As Seb Coe begins his final four years as World Athletics President he looks back on Budapest 2023 and reveals exciting news of a three-night made-for-TV athletics spectacle in 2026
My competitive experiences of World Championships have been abysmal. I was injured for the first one, injured for the second one and was retired by 1991 in Tokyo. So I didn’t actually compete in a World Championships. But I’m fully making up for these omissions now.
Budapest was a very special World Championships because it was the 40th anniversary of the first one in 1983 in Helsinki and it was also the first one that gave me the opportunity from the outset to decide what it should look like.
I became President of World Athletics in 2015 and it’s inevitable that any incoming President inherits already chosen, existing World Championships. Budapest was the first that I could say was mine.
The No.1 requisite was simple. I didn’t want an empty stadium. It makes our sport look marginal unless we’ve got noisy passionate, knowledgeable fans in the theatre. And that’s what we had. We sold tickets to well over 100 countries. In 1983 there were about 1300 athletes from 150 countries. This year we had almost 2100 from 197 countries. The field was really strong. Everywhere you look, everybody performed at the very highest level.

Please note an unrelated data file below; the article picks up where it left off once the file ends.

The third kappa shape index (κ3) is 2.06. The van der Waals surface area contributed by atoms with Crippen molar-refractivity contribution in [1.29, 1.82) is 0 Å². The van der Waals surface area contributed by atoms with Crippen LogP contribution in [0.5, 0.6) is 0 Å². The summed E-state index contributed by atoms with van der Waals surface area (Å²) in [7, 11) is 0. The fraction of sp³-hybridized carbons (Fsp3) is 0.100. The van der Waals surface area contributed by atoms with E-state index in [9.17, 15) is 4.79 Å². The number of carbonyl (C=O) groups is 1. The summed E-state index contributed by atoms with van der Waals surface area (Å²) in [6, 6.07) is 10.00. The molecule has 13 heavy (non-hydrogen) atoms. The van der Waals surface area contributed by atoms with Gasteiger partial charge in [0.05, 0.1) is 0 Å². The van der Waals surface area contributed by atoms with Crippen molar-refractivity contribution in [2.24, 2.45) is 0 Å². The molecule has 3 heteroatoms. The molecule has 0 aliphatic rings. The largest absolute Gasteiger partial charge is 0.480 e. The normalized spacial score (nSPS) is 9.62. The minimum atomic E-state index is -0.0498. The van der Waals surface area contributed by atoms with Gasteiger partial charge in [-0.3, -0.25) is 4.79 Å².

As President, I have to be balanced and fair, but I’m always going to drift towards middle-distance running and I must say how much I loved the season Kenya’s Faith Kipyegon has had. The first woman to break 3:50 for the 1500m; a week later in the Diamond League in Paris she broke the 5000m world record.
She left Budapest with gold medals from an extraordinarily difficult double, the 1500m and the 5000m. Very few have achieved it. So, for me she is the female performer of the year. As a Laureus Academy Member I will be watching to see if she is nominated for the 2024 Laureus World Sports Awards in the New Year.
In the past we’ve been conservative, we’ve had it in the stadium, often at the end of the evening when most people are actually home or on buses. This time, it was in front of thousands of people in a fan zone. I think it’s highly unlikely we’re ever going to go back to presentations in a stadium.
We also changed the way that we introduce the athletes. They don’t just come out now and find their lane. We showcase it. I think the public needs to be nudged gently about our…